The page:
All too often, preparing for Christmas is synonymous with accumulating stuff... buying presents, wrapping presents, putting up decorations, buying special foods and treats, and so on and so forth.
Now don’t get me wrong… I love Christmas and a lot of the “stuff” that comes with it. Every time I see a decorated Christmas tree or colourful Christmas lights I get a warm, fuzzy feeling as I remember past Christmases – which were, I believe, some of the happiest moments of my childhood. I don’t remember many of the presents I received, but I do remember hanging out with my family, eating good food, and simply just being happy.
The older I get, however, the less I seem to enjoy the gift-giving portion of Christmas. This is largely because I’ve come to the realization that I don’t need more stuff. In fact, I really don’t even want more stuff. Stuff doesn’t make you happy. It actually makes you feel more confined and tied down. Getting rid of all the stuff I’d accumulated before this journey was one of the most freeing experiences I’ve ever had… and I will never be the same again.
The act of gift giving at Christmas is well ingrained in our culture and is riddled with stresses each step of the way. First, you have to decide who you need to buy presents for. This typically requires the careful evaluation of a list of everyone you know – friends, family members, and coworkers. You don’t want the embarrassment of leaving someone out, especially if they’re planning to give you a gift. Then, you need to decide how much to spend on each person. Again, this is a stressful decision because you don’t want to come off as “cheap,” yet you don’t want to spend money you don’t have. Once a budget is set, you need to figure out what each person would want, but doesn’t already own. This can be difficult, even with people you have close relationships with. Finally, you need to deal with all the other stressed out Christmas shoppers in the weeks leading up to Christmas.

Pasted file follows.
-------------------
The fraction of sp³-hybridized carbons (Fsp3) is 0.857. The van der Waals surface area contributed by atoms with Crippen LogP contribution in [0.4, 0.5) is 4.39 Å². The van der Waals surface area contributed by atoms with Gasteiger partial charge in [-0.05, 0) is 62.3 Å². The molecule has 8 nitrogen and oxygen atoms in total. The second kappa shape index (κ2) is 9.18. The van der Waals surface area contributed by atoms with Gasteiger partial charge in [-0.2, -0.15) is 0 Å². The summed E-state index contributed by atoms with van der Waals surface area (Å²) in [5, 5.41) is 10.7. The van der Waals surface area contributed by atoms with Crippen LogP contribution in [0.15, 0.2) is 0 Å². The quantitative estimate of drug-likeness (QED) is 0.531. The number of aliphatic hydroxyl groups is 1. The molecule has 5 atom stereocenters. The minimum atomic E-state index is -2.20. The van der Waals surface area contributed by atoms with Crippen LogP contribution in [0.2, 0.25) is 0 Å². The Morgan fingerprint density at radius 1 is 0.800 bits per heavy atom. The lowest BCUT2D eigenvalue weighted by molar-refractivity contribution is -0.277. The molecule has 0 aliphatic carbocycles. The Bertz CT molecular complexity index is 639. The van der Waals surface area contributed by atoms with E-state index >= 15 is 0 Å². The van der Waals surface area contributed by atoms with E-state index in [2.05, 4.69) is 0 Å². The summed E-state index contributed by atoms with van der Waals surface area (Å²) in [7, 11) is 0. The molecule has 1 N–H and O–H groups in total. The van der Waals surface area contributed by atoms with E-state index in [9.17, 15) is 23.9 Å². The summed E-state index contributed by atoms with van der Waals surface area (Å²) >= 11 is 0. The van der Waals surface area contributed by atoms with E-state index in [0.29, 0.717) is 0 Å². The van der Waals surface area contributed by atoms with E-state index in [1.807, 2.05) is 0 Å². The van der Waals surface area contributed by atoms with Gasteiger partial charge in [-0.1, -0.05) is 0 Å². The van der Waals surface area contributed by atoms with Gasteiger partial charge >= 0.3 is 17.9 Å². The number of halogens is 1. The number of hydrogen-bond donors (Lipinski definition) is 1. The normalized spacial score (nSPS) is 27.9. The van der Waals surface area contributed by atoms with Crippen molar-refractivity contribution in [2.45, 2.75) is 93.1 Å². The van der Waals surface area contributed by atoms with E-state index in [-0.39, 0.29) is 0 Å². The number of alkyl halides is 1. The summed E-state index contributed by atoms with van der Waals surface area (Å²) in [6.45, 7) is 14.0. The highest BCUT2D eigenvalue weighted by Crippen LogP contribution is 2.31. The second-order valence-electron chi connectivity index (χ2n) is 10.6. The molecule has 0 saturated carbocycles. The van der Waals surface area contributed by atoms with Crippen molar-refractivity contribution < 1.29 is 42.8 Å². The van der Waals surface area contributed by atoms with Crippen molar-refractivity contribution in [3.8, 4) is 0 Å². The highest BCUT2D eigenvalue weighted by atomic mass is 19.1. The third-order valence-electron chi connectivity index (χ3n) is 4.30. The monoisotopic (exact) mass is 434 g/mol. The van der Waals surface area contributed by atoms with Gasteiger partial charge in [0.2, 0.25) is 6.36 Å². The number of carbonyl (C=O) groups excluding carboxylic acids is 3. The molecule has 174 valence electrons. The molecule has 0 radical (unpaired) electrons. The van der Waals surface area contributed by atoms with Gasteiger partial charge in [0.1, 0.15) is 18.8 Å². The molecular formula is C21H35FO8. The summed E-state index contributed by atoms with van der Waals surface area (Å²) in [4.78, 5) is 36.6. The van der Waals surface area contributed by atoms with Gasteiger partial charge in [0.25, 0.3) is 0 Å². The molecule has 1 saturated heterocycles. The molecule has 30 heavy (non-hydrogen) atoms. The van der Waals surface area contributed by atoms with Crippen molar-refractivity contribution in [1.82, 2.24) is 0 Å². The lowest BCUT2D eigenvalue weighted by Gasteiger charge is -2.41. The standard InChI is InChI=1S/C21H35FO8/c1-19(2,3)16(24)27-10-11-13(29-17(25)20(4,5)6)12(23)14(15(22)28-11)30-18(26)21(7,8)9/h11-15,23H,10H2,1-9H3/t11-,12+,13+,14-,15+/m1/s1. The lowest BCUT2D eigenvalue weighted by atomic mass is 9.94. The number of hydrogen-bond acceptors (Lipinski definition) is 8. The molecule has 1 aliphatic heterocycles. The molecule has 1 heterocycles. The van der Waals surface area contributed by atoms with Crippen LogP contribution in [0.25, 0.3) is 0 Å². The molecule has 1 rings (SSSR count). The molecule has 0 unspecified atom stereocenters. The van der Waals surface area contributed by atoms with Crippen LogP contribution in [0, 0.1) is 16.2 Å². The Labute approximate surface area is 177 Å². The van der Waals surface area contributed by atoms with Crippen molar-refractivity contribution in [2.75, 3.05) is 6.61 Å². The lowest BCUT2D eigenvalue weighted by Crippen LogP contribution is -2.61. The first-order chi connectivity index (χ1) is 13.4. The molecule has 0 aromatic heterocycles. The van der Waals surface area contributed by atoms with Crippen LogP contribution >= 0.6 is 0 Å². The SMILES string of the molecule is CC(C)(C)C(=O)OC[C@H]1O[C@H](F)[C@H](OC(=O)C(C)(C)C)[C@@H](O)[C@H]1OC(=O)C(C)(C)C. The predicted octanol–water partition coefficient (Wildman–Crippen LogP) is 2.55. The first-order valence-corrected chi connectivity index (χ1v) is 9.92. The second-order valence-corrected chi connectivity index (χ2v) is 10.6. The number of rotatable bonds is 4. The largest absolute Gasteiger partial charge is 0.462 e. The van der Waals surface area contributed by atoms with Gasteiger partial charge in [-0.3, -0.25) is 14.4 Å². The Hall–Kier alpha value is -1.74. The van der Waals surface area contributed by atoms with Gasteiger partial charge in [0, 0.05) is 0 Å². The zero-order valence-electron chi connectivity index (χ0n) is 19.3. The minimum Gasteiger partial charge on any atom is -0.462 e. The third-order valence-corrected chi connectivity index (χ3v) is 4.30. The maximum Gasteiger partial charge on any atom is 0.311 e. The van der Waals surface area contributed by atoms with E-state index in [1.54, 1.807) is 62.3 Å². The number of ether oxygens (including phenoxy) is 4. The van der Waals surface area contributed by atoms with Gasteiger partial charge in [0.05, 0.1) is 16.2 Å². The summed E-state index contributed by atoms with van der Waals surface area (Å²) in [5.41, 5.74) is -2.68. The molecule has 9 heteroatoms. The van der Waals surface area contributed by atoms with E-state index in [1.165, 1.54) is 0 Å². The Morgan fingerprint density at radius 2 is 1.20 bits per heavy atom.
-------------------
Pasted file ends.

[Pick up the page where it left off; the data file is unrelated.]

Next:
Personally, I like the idea of doing away with Christmas presents. For the past few years, I have made arrangements with family members to forego the presents. Instead of spending scads of money on stuff that people probably don’t really need (because if they did, they would have already purchased it themselves) and instead of receiving piles of stuff that I didn’t really want and would have to find somewhere to store, we have started using the money we would normally spend on “stuff” and donating it to a good cause. We still get together, share some great food and drinks, and have some great conversations. We just don’t open presents. Because, to me, Christmas is not about the presents… it’s about the people in your life.
This year, my mom used the money she would have spent on my present to buy hot chocolate, marshmallows, and cookies for all of the students at a local community school that don’t really get much for treats this time of year. Knowing that those kids will have a special treat makes me so much happier than anything she could mail me here. Last year we got together and donated money to the charity of my homeroom students’ choice… buying a cow for a family in Africa.
So this holiday season, I encourage you to do the same (or next holiday season, as you have probably finished your Christmas shopping already). Not buy a cow, I mean, but choose a cause that is meaningful to you or your parents/brother/sister/friend/spouse/boss/teacher/coworker (just make sure you’ve discussed the plan with the intended recipient so everyone’s on board… some people will prefer the “stuff” and that’s just fine too). You were going to spend the money anyways, so why not spend it making a difference?